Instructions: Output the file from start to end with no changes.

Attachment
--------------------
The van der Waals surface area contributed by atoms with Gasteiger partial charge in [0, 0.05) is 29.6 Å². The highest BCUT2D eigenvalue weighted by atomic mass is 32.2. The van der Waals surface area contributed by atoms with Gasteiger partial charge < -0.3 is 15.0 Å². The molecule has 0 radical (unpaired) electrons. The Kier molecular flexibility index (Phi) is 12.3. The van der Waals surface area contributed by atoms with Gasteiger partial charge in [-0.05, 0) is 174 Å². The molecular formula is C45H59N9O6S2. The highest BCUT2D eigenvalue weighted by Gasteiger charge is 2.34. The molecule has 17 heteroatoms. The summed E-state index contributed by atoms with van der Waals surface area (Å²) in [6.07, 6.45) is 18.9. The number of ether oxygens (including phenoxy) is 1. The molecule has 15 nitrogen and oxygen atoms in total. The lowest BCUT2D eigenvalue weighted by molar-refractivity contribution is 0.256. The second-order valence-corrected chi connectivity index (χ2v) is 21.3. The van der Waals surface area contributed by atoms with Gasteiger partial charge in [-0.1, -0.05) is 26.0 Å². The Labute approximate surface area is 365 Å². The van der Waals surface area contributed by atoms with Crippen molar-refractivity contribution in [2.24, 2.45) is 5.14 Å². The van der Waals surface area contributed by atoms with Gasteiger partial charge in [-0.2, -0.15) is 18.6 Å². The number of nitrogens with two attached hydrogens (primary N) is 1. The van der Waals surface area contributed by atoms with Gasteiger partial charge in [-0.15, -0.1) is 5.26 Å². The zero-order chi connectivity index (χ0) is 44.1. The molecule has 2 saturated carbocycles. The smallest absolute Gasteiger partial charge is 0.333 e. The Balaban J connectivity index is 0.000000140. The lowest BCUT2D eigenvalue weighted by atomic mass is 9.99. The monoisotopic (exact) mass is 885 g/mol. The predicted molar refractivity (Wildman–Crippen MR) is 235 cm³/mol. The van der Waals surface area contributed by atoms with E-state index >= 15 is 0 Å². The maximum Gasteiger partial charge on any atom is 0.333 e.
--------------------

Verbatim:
The van der Waals surface area contributed by atoms with Gasteiger partial charge in [0, 0.05) is 29.6 Å². The highest BCUT2D eigenvalue weighted by atomic mass is 32.2. The van der Waals surface area contributed by atoms with Gasteiger partial charge < -0.3 is 15.0 Å². The molecule has 0 radical (unpaired) electrons. The Kier molecular flexibility index (Phi) is 12.3. The van der Waals surface area contributed by atoms with Gasteiger partial charge in [-0.05, 0) is 174 Å². The molecular formula is C45H59N9O6S2. The highest BCUT2D eigenvalue weighted by Gasteiger charge is 2.34. The molecule has 17 heteroatoms. The summed E-state index contributed by atoms with van der Waals surface area (Å²) in [6.07, 6.45) is 18.9. The number of ether oxygens (including phenoxy) is 1. The molecule has 15 nitrogen and oxygen atoms in total. The lowest BCUT2D eigenvalue weighted by molar-refractivity contribution is 0.256. The second-order valence-corrected chi connectivity index (χ2v) is 21.3. The van der Waals surface area contributed by atoms with Gasteiger partial charge in [-0.1, -0.05) is 26.0 Å². The Labute approximate surface area is 365 Å². The van der Waals surface area contributed by atoms with Crippen molar-refractivity contribution in [2.24, 2.45) is 5.14 Å². The van der Waals surface area contributed by atoms with Gasteiger partial charge in [-0.2, -0.15) is 18.6 Å². The number of nitrogens with two attached hydrogens (primary N) is 1. The van der Waals surface area contributed by atoms with Gasteiger partial charge in [-0.15, -0.1) is 5.26 Å². The zero-order chi connectivity index (χ0) is 44.1. The molecule has 2 saturated carbocycles. The smallest absolute Gasteiger partial charge is 0.333 e. The Balaban J connectivity index is 0.000000140. The lowest BCUT2D eigenvalue weighted by atomic mass is 9.99. The monoisotopic (exact) mass is 885 g/mol. The predicted molar refractivity (Wildman–Crippen MR) is 235 cm³/mol. The van der Waals surface area contributed by atoms with E-state index >= 15 is 0 Å². The maximum Gasteiger partial charge on any atom is 0.333 e.